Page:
here’s a link to the City of Houston, standard valve box detail

I would not tee off the water line from the well. This provides a failure point between the well and the pressure switch that can lead to very time consuming trouble shooting and unexpected complications.
Normally for what I do is drill through the wall with a hammer-drill, and run the pipe though the wall then pack hydraulic cement around it both inside and outside.

I would never run your pipe without some kind of conduit, granted I’m in New England where we grow rocks, it might be an extra precaution you might not care for.

For conduit I typically run 4 inch corrugated ABS. In places without water concerns I’d put the conduit through the wall and cement around it. In places with water concerns I’d end the conduit a few feet from the wall. If the conduit is down hill on the house side I’d cement inside both ends of the conduit otherwise just stuff it with rags to keep dirt out.

If the basement was water problems I’d use a poly pipe as the conduit, but larger diameter poly gets expensive so take that into consideration. In this case the poly goes into the house.

Is the barn heated? If it is not you’ll want to look into a frost free hydrant. That would be your shut off on the barn side.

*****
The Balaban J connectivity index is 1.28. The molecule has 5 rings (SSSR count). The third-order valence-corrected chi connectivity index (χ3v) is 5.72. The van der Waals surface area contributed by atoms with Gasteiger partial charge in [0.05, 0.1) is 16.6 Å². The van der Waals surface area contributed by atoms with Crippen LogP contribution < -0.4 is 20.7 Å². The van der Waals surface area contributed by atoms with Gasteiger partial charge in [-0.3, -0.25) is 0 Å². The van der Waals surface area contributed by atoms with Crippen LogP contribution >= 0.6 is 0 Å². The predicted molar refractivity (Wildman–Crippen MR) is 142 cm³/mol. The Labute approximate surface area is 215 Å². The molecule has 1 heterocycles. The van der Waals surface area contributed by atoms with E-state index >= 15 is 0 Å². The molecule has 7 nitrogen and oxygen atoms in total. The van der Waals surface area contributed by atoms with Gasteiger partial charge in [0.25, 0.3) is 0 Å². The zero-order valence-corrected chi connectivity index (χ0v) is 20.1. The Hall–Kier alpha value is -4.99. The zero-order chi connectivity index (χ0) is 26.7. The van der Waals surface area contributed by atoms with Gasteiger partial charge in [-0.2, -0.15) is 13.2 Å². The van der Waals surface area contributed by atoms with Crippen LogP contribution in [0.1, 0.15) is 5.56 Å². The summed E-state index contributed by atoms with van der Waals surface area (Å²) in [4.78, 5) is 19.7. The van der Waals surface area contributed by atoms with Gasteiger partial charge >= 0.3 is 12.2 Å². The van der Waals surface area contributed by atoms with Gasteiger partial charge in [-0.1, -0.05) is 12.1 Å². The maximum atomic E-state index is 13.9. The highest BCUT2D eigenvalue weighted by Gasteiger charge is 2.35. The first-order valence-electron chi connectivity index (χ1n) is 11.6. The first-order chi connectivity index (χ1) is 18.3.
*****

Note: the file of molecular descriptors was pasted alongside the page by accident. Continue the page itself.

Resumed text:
Another thing to consider on a run of that distance is friction resistance, how many gallons per minute do you have and how many do you need? Too small a line will result in no pressure on the barn side.

Last thing is whenever doing trenches it’s a good idea to lay extra conduit. It’s cheap money to save all that same digging should you decide in the future you want something more. I typically lay an extra 4 inch corrugated and a 1 inch pvc electrical conduit.

Crafter_Man how were you planning to protect the faucet & pipes you’re installing in the barn?

Just curious.

My uncle had chicken houses and we wrapped Electric heat tape on each exposed hose and water trough. They were on a timer that kicked in at dusk and turned off just after sunrise. Worked really well in our 20 degree winters. I don’t know if they’d put out enough heat way up North.

Appreciate all the responses. Especially from TriPolar, lonestar88, and boytyperanma.

I was planning on installing a couple frost free hydrants (as mentioned by boytyperanma), one inside the barn and one a few feet outside the barn.